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June 14, 2024

South Carolina used last year’s failure to inspire this season’s women’s March Madness run

South Carolina used last year’s failure to inspire this season’s women’s March Madness run

ALBANY — With under a minute left in a two-point game on Friday night — with an Elite Eight berth on the line — Indiana had suddenly pushed undefeated No. 1 South Carolina to the brink in the fourth quarter to overcome a 17-point halftime deficit. But South Carolina’s head coach Dawn Staley had one thing on her mind: Raven Johnson.

She’d seen the look in Johnson’s eyes in those last few minutes as the lead shrunk. It was a look she had seen before from her players throughout the season.

“I knew she wasn’t going to let us lose,” Staley said. “I knew she was going to do something.”

That something ended up being a few things. The first was a midrange jumper in the lane to put the Gamecocks up 72-65, the second was a three-pointer off of a post kickout from Kamilla Cardoso to push the lead back to five points, and the last was making the second of two attempts at the free-throw line to keep it at a two-possession game.

Both the look and the stretch of play was something Staley saw coming from this team during practice before and during the regular season.

The Gamecocks replaced all five starters from last year’s run to the Final Four, sending four onto the WNBA. Four of this year’s starters were on the bench for the loss to Iowa, including Johnson.

She was on the court near the top of the arc during that game, surveying the defense with the ball and nobody else around her. Hawkeyes star Caitlin Clark saw her and waved her off, in a moment that went viral online.

Johnson passed the ball out.

Now, she says that moment is the best thing that’s ever happened to her.

“It just told me to get in the gym, work on my weaknesses,” Johnson said.

That’s the mentality Staley is looking for from this roster. The Gamecocks have had individual moments like Cardoso’s late 3-pointer against Tennessee in the SEC Tournament and Johnson stepping up against Indiana, but Staley said the practice gym is where she feels most comfortable about her team.

She credits the team’s practice squad, dubbed “The Highlighters” for helping fuel that competitive drive. They beat the Gamecocks in those practice settings. A lot.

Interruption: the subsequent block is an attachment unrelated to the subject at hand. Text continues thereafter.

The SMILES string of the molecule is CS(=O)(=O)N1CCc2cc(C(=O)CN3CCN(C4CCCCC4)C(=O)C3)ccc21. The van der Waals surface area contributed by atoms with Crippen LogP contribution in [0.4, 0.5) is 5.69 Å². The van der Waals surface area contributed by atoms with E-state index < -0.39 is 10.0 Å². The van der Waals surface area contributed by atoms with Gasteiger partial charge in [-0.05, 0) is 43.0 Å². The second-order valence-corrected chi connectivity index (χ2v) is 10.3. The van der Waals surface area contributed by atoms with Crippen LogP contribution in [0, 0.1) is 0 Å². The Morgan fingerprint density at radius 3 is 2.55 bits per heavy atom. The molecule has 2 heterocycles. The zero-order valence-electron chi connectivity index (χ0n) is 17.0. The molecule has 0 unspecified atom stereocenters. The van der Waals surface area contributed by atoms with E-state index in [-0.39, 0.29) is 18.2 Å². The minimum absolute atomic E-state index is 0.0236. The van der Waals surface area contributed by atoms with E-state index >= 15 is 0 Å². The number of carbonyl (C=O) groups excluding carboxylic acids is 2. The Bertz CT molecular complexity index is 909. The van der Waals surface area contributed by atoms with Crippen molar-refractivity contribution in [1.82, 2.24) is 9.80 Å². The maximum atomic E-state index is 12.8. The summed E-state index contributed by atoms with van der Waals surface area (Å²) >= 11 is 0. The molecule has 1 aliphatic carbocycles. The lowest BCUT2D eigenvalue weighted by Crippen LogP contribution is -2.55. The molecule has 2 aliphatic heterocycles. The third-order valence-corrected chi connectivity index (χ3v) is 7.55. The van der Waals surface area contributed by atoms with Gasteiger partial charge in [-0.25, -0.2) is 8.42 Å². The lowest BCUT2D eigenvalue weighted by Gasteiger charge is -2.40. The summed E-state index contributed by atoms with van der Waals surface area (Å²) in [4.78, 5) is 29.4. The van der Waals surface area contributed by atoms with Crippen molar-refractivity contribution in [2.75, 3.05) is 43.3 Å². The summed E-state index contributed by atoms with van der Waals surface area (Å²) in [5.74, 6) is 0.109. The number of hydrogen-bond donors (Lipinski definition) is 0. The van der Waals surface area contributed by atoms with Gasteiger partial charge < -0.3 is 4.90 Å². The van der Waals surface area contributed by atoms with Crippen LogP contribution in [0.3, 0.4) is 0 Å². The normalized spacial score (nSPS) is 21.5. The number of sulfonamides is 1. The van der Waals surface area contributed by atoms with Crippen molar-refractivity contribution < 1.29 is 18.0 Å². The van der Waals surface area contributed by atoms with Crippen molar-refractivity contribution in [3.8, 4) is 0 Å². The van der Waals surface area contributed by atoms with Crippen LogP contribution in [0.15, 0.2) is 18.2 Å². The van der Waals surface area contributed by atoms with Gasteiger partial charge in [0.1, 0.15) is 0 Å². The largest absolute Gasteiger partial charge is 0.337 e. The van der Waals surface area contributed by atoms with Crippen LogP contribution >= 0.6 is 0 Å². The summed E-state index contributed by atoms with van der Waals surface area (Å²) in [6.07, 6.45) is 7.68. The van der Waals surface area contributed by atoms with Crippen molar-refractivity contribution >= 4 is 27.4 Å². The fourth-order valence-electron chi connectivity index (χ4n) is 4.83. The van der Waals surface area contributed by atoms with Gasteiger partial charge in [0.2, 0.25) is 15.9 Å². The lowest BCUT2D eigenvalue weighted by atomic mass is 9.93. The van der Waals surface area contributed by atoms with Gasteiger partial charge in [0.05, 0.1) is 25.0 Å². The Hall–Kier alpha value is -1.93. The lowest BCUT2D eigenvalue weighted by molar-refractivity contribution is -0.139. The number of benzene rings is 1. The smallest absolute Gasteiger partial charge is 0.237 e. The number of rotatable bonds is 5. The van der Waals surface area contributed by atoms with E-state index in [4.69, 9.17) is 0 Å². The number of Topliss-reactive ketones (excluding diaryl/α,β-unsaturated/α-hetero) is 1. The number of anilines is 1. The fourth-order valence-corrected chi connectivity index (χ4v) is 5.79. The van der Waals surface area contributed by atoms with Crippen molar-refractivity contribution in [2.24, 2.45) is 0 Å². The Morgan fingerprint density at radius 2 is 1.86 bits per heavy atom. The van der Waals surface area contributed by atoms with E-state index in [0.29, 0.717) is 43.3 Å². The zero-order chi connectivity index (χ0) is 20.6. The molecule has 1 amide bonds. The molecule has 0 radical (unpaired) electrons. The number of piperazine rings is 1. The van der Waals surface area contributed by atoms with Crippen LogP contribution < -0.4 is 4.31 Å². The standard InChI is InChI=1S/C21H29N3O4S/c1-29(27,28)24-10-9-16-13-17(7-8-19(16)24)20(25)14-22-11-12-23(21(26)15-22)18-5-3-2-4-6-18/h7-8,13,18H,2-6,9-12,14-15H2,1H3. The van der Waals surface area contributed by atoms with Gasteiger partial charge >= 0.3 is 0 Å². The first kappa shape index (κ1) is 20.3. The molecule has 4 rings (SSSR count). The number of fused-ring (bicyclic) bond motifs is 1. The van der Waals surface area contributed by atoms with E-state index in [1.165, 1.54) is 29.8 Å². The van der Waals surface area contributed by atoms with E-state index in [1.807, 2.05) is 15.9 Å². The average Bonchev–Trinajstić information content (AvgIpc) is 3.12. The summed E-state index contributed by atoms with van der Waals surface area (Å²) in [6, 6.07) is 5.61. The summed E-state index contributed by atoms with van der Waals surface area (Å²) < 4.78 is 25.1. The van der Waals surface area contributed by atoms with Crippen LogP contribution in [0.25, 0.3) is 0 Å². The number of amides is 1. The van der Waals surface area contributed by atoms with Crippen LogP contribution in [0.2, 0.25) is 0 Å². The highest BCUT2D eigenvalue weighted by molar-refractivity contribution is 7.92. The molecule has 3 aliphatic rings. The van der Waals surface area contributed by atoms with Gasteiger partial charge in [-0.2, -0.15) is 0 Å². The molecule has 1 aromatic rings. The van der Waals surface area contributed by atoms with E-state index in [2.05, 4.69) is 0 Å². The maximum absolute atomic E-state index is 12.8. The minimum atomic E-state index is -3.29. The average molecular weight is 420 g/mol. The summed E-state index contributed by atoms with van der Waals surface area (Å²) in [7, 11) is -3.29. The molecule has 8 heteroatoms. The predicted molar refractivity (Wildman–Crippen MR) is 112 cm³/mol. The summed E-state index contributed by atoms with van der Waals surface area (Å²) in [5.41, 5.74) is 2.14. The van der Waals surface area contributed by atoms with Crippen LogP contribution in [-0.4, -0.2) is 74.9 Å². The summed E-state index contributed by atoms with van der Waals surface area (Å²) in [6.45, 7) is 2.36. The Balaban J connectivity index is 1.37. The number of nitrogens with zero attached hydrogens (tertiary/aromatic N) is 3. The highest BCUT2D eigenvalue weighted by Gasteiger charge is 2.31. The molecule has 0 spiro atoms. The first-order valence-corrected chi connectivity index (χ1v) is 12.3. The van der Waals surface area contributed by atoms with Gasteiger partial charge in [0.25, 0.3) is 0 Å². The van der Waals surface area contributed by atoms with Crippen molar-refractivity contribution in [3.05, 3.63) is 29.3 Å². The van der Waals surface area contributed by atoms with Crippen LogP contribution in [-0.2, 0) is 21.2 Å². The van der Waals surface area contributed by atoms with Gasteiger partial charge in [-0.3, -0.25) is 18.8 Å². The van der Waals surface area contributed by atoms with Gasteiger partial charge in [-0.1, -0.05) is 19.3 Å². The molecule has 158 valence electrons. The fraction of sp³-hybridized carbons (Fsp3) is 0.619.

“No matter what the speed of our opponents are, they’re much quicker,’ Staley said “They do it at a much faster pace. So they’ve allowed us to see the game a little slower if teams aren’t as quick as our Highlighters.”

Staley has looked on in practice, during games and off the court as her team has come together. She’s coached them up, yes, but noticed they’ve risen together in their own way to overcome obstacles.

“We like to think we, as coaches, have a hand in who the identity of our team is,” Staley said. “This team created that. They created it themselves.”

As the lead over Indiana dwindled in the second half, she strayed from calling a timeout for adjustments. Why? Because she knew the Gamecocks could do it themselves.

“They don’t want to lose, and they have an uncanny way of figuring it out, player by player,” Staley said. “They’re not fazed by losing a 22-point lead or going down double digits. They’re not fazed by it. It’s unbelievable to see how they handle adverse situations all season long.”

The staff called a play to get the ball to Cardoso, who drew extra defenders from the Hoosiers that left Raven Johnson open at the right side of the three-point arc.

Johnson got her feet set and fired, hitting a clutch three-pointer that all but put the game away minutes later.

That’s not the kind of shot Johnson would’ve had the confidence to take last year, she said. As the clock dwindled down and the lead did with it, she reminded herself of how last year ended and how that felt.

It’s a shot she’s taken countless times before, during and after practice. Her coaches and teammates have watched her get a quota of shots up every single day, and everyone on the Gamecocks side of the floor felt good when it left her hand.

Te-Hina Paopao, a transfer addition from Oregon, said she knew the shot was going in as soon as Johnson caught the ball.

“When Raven’s in rhythm and she knows that the ball is coming to her she sets her feet and when she’s in rhythm, it’s going to go in,” Paopao said.

Johnson credits her teammates for the confidence it took to take it, the kind she lacked during last year’s run. But if she wasn’t the one to shoot, she would’ve had confidence in any of Paopao, Hall or any of the other Gamecocks taking it.

“We uplift everyone as a team no matter who it is,” Johnson said.

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